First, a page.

A thought-provoking take on shaking up business as usual once the pandemic has passed.

OUT OF OFFICE

THE BIG PROBLEM AND BIGGER PROMISE OF WORKING FROM HOME

The ongoing pandemic has changed the culture of the office forever—for good, perhaps, and certainly for ill.

“Remote work…is not a cure for shitty management or a bad business model or a bad product. It is merely an organizing principle.” So write business journalists Warzel and Petersen, who investigate what has been happening to many organizing principles of corporate life in the last two years. Some of the changes have been decidedly negative. One example is that the CDC has urged commuters to travel in personal vehicles rather than on mass transit even though, as one scholar observes, there is no strong link between disease transmission and public transportation. In addition, with isolation and remote working, the boundaries between work and life, already fuzzy, became a blur. Corporations expect their workers to be available at all times, and workers deploy tactics such as replying to emails in the middle of the night, showing their devotion. Much of the authors’ argument, repeated a few times too often, centers on their insistence that it’s up to the workers to establish and maintain guidelines for keeping personal time safe and otherwise driving changes in corporate culture. Extending this, they urge reshaping business so that work is not the be-all and end-all of life, arguing that a healthy corporate culture would allow and encourage workers to devote time to community endeavors, self-care, education, and other matters not easily reduced to the bottom line. A flexible work life—with some days in the office and others at home—would improve cities by giving people access to parks and other amenities outside the weekend and by encouraging the formation of communities. Of course, write the authors, “organizations are naturally resistant to change,” and our current form of capitalism puts human considerations well behind financial ones, even if the pandemic showed us a different way to conduct our work lives.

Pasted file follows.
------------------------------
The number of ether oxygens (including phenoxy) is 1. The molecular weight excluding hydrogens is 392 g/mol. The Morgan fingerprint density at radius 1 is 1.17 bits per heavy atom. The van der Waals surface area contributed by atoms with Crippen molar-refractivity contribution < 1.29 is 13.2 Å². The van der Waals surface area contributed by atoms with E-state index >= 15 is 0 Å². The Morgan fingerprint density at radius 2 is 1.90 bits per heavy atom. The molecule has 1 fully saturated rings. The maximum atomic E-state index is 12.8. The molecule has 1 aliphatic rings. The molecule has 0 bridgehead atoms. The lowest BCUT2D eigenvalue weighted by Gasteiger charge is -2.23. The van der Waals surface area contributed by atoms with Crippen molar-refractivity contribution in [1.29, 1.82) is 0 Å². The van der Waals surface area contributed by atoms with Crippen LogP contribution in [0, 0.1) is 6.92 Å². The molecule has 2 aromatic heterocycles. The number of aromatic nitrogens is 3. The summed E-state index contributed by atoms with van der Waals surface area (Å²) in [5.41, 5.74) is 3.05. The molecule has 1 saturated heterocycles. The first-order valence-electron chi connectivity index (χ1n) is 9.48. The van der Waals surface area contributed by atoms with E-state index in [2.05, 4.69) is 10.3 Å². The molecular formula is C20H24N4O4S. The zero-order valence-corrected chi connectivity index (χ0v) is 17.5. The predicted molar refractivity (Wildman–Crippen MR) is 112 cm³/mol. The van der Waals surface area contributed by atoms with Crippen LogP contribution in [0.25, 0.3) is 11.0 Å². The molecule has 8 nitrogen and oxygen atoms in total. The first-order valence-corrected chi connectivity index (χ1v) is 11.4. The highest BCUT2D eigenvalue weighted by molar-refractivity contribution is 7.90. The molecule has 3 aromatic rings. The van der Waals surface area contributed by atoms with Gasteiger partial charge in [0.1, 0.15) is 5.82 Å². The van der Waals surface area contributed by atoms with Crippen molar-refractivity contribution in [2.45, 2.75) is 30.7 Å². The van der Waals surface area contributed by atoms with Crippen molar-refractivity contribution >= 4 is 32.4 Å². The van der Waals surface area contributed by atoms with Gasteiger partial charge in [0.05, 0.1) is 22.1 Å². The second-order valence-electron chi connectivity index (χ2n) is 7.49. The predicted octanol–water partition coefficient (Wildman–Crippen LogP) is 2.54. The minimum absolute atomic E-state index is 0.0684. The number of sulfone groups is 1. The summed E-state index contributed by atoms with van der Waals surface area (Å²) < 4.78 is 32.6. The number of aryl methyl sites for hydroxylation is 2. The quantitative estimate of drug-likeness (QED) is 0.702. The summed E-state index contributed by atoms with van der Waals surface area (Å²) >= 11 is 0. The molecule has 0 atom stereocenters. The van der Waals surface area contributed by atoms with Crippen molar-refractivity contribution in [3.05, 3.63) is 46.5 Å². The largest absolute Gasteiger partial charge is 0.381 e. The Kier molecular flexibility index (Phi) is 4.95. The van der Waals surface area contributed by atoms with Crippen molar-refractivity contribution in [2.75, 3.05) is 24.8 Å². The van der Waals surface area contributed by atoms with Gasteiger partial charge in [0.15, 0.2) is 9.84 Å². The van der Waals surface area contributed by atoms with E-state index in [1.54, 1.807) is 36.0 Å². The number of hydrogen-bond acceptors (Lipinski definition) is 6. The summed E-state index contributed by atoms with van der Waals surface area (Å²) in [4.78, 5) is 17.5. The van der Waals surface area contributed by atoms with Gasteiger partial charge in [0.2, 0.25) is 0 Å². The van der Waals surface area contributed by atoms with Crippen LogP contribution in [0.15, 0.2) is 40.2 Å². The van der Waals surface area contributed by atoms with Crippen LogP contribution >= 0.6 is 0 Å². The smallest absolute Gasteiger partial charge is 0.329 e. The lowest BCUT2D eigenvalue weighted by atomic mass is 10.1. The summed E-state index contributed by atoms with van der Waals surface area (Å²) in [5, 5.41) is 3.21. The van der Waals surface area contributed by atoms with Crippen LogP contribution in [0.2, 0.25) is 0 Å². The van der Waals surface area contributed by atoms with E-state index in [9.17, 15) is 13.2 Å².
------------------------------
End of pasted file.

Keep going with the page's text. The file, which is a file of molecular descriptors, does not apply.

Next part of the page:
A thought-provoking take on shaking up business as usual once the pandemic has passed.

Pub Date: Dec. 7, 2021

ISBN: 978-0-593-32009-9

Page Count: 272

Publisher: Knopf

Review Posted Online: Nov. 30, 2021